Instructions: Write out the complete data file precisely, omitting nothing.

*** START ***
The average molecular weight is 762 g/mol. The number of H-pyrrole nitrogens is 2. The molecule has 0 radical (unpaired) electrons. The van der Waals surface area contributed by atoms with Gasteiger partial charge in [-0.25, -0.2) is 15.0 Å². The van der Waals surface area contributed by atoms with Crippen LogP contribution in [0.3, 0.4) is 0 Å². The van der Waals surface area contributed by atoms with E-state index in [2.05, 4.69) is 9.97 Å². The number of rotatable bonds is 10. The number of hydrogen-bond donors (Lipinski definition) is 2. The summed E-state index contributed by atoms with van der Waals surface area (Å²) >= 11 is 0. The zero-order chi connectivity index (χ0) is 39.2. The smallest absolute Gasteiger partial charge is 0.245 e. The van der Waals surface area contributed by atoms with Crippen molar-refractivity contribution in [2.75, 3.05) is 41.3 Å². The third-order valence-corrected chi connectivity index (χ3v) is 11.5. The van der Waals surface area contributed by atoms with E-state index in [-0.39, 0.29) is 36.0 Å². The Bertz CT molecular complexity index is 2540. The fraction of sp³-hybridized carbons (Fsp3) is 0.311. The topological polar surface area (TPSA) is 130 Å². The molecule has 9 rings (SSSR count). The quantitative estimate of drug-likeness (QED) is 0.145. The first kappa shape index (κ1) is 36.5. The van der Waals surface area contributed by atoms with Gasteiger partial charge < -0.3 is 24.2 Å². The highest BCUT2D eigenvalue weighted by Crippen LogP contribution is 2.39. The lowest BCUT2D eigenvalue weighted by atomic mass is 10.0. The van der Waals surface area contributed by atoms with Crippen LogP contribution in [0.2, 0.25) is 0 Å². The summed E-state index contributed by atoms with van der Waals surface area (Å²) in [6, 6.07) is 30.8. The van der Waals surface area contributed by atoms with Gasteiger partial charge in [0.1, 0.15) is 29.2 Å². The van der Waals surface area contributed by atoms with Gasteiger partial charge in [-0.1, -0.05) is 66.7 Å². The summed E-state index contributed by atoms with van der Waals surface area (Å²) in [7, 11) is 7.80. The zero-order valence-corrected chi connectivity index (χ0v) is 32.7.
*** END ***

The average molecular weight is 762 g/mol. The number of H-pyrrole nitrogens is 2. The molecule has 0 radical (unpaired) electrons. The van der Waals surface area contributed by atoms with Gasteiger partial charge in [-0.25, -0.2) is 15.0 Å². The van der Waals surface area contributed by atoms with Crippen LogP contribution in [0.3, 0.4) is 0 Å². The van der Waals surface area contributed by atoms with E-state index in [2.05, 4.69) is 9.97 Å². The number of rotatable bonds is 10. The number of hydrogen-bond donors (Lipinski definition) is 2. The summed E-state index contributed by atoms with van der Waals surface area (Å²) >= 11 is 0. The zero-order chi connectivity index (χ0) is 39.2. The smallest absolute Gasteiger partial charge is 0.245 e. The van der Waals surface area contributed by atoms with Crippen molar-refractivity contribution in [2.75, 3.05) is 41.3 Å². The third-order valence-corrected chi connectivity index (χ3v) is 11.5. The van der Waals surface area contributed by atoms with E-state index in [-0.39, 0.29) is 36.0 Å². The Bertz CT molecular complexity index is 2540. The fraction of sp³-hybridized carbons (Fsp3) is 0.311. The topological polar surface area (TPSA) is 130 Å². The molecule has 9 rings (SSSR count). The quantitative estimate of drug-likeness (QED) is 0.145. The first kappa shape index (κ1) is 36.5. The van der Waals surface area contributed by atoms with Gasteiger partial charge < -0.3 is 24.2 Å². The highest BCUT2D eigenvalue weighted by Crippen LogP contribution is 2.39. The lowest BCUT2D eigenvalue weighted by atomic mass is 10.0. The van der Waals surface area contributed by atoms with Crippen LogP contribution in [0.2, 0.25) is 0 Å². The summed E-state index contributed by atoms with van der Waals surface area (Å²) in [6, 6.07) is 30.8. The van der Waals surface area contributed by atoms with Gasteiger partial charge in [0.1, 0.15) is 29.2 Å². The van der Waals surface area contributed by atoms with Gasteiger partial charge in [-0.1, -0.05) is 66.7 Å². The summed E-state index contributed by atoms with van der Waals surface area (Å²) in [7, 11) is 7.80. The zero-order valence-corrected chi connectivity index (χ0v) is 32.7.